Don’t Forget to Check Your Paycheck

5 - Don't Forget to Check your Paycheck - Header ImageHave you looked at your paystub recently? If you’re like many people, you might just let the money go to direct deposit and never open up the envelopes that document your payments.

But that would be a mistake. Even if you don’t do it every time, it’s important to regularly check the information on your paystub.

Here’s what you need to know.

What’s on there?

Your paystub contains a wealth of information about your income, tax status, and participation in various tax-deductible programs. At a basic level, you’ll be able to find the following line items:

Item Definitions
Your gross salary The official salary that you earn.
“Above the line” deductions These expenses are deducted from your salary on a pre-tax basis, meaning that they aren’t counted towards your taxable income. They might include:

·       Contributions to your company’s 401(k) plan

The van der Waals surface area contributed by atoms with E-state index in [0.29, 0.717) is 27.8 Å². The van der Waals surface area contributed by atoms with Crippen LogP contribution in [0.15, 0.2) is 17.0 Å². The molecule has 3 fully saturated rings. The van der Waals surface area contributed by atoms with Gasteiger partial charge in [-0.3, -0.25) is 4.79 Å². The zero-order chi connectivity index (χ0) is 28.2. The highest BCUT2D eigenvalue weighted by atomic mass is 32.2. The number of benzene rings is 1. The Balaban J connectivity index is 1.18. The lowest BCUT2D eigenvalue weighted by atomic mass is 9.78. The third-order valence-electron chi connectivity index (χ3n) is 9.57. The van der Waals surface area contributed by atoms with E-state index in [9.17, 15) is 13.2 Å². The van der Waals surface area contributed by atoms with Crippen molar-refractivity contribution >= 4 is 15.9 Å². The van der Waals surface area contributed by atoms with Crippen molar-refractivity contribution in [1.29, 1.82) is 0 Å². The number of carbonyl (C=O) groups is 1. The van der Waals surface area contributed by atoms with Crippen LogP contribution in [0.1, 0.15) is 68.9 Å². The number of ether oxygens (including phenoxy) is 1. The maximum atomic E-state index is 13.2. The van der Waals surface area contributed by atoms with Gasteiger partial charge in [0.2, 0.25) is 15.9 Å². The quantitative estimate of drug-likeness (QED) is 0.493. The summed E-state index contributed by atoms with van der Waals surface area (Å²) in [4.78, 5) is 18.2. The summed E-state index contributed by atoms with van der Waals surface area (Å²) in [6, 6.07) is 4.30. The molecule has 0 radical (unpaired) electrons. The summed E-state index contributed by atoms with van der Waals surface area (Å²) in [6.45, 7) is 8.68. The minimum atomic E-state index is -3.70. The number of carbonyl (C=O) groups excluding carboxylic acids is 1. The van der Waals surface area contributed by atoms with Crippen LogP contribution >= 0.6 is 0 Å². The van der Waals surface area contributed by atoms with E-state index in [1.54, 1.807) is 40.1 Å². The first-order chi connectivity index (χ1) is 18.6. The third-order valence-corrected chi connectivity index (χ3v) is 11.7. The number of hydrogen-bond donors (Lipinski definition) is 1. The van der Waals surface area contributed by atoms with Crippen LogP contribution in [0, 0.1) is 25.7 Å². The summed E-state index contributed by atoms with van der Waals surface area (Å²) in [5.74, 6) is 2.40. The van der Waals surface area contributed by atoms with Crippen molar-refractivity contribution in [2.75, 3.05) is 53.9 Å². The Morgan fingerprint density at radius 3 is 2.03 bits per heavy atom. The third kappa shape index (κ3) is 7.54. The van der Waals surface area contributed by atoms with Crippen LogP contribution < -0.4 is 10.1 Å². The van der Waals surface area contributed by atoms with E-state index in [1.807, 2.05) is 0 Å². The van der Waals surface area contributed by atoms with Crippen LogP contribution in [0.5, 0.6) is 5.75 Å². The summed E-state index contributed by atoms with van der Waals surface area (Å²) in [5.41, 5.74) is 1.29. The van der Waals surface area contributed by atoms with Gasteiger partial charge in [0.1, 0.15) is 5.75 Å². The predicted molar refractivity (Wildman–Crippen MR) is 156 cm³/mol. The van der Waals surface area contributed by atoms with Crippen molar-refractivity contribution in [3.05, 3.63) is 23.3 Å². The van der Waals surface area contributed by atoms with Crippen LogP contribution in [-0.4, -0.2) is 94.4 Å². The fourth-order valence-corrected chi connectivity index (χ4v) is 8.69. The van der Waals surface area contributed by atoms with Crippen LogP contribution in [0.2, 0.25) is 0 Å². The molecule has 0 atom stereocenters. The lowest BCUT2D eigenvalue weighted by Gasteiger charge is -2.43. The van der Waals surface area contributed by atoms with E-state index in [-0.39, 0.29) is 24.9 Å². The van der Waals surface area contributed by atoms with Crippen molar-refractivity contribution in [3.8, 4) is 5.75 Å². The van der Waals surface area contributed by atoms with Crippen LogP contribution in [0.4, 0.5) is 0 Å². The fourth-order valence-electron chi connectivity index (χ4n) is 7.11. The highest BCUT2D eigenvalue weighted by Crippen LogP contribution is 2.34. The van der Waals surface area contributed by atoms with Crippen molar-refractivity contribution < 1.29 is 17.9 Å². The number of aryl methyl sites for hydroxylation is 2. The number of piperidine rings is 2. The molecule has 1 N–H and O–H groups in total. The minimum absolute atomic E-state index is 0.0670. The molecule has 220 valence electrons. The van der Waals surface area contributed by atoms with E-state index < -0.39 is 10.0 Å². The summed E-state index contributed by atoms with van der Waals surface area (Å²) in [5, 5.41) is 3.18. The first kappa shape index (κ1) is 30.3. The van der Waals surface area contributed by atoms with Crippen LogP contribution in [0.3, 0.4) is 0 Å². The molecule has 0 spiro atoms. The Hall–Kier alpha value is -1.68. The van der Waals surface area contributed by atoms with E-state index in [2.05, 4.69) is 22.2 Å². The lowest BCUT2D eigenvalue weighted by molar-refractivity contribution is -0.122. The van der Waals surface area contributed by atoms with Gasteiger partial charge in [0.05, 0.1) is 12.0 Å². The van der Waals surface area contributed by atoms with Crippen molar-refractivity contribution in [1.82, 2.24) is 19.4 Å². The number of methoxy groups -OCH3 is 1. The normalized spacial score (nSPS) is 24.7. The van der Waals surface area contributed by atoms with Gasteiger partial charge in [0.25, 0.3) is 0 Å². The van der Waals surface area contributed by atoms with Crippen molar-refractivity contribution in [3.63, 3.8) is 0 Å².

·       Health insurance premiums

·       Contributions to a Health Savings Account or Flexible Spending Account

·       A metro card or other reimbursable employee expenses

Social Security and Medicare taxes Every working American contributes to both of these government programs through paycheck deductions.
Income taxes Your paycheck will always account for federal income tax, and depending where you live you’ll also be on the hook for state or local income taxes.
Your net salary This is the amount that you actually take home each pay period. Whew!

So why is this information so important?

Your net income is, of course, the starting point for any budgeting exercise, making it a critical number to know. But that number is directly affected by the other line items on your pay stub, and mistakes can be unnecessarily costly – or even trigger penalties.

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The most common issues and pitfalls

These three basic questions will help you get a handle on your paycheck – and make the very most of your salary.

  1. Does your federal withholding accurately reflect your tax filing status?